It’s not known when exactly Taft’s weight issues began, but it’s well documented that he spent at least the last 25 years of his life corresponding with a doctor about it. Like many who struggle with obesity, Taft’s weight often fluctuated anywhere from 255 pounds to over 350, which is what he weighed during his presidency (at likely one of the most miserable times of his life). The doctor advised him to weigh his meats, eat lots of vegetables, plain salad and unsweetened fruits. He even came up with his own “diet biscuits” made in London that Taft purchased and had shipped to him. Although he was able to lose weight throughout his life, he was never able to keep it off. As soon as the weight went down, he complained of feelings of starvation and would always rebound back to where he started.

At the time of his death, he was 280 pounds. You can read more about his weight issues and “modern” diet in a great article the New York Times did a few years back.

Why Taft Is Cool

Dreams really do come true. Taft didn’t dream of being president–it was more his family’s dream for him than anything else. He pushed forward and 10 years after being president, landed his dream job of Chief Justice on the Supreme Court. He is the first and only president to also sit on the Supreme Court.

He’s said to have “the most infectious chuckle in the history of politics.” He was so good-natured that he had no problems joking about his 300 pound self. Although he obviously had internal struggles about his ambitions and about his weight, he kept a good attitude and was a major success. He didn’t let stereotypes or judgments about his weight stop him.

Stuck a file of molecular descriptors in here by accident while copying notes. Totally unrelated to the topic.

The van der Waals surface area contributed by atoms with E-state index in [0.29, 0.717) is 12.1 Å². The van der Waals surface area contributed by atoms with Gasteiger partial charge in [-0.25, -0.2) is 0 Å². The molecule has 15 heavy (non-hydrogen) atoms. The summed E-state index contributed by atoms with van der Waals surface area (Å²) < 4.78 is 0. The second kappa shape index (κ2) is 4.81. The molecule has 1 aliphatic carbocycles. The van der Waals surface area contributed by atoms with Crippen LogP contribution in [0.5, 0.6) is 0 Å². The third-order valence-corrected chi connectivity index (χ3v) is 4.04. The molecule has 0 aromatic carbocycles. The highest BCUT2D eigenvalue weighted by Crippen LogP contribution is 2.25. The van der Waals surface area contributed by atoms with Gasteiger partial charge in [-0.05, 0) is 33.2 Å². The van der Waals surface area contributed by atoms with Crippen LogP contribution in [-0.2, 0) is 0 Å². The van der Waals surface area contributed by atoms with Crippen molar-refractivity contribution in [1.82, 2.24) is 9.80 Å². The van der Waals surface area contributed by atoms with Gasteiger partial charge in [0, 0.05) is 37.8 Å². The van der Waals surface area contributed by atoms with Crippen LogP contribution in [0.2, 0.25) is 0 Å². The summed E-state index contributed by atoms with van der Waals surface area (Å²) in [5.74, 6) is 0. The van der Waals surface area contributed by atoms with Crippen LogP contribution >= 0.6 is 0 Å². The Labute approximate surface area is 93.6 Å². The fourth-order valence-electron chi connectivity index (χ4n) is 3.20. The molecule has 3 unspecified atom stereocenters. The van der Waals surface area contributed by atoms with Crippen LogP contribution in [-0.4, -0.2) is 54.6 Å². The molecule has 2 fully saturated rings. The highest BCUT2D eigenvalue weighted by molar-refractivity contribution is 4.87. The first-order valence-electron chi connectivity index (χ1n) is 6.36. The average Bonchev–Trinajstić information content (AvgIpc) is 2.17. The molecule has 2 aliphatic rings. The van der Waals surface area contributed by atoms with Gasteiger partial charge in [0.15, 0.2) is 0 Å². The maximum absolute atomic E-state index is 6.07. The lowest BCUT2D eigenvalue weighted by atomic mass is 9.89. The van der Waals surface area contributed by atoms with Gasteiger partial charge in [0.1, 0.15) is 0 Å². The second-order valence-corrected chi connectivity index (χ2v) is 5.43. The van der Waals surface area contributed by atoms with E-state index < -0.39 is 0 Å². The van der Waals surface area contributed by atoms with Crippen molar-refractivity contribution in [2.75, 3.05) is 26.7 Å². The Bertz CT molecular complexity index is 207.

For Kids

During Taft’s life he did a lot to please others, usually putting his own ambitions aside. Though it eventually worked out in his favor when he was nominated to serve his dream job, it easily could have gone differently. Talk with your kids about how he went about his career. What do they think? Is it more important to do what others want you to do or to follow your own path and dreams?

Also, Taft started the tradition of a president throwing out the first ball of the MLB season. Look some of them up on youtube and see how many presidents your kids can recognize.

Sources: My main source in understanding the characteristics and ambitions of William Howard Taft came from the Washington Post’s Presidential Podcast.

I’ve mentioned it before, but I have this really awesome book I love that I bought in the Mount Rushmore gift shop. It’s a small, easy to read book aptly titled The Presidents of the United States of America. Find it here. It probably has the most thorough, in-depth summary of each president all neatly packaged into a single page for each. I love it!

Also, like I’ve mentioned before, the History Channel has an amazing documentary on the lives of each of our presidents. I’ve been watching it every single week. It is seriously fascinating. You can find it here. It’s a great watch for younger kids and especially any older kids who are learning about our American history. They also have a more condensed and less expensive version that you can find here. Both versions are great because they both have different information about each president.

Other sources are linked throughout.



*Sources may contain affiliate links.

Author: Brittany

Former White House and Capitol Hill staffer, wife, and mom.

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1 Comment

  • Reply Jennifer November 15, 2017 at 9:32 pm

    Very cool. I love your posts. This is all stuff I’d never heard, and I really enjoy learning it. He sure must have loved his wife. 😉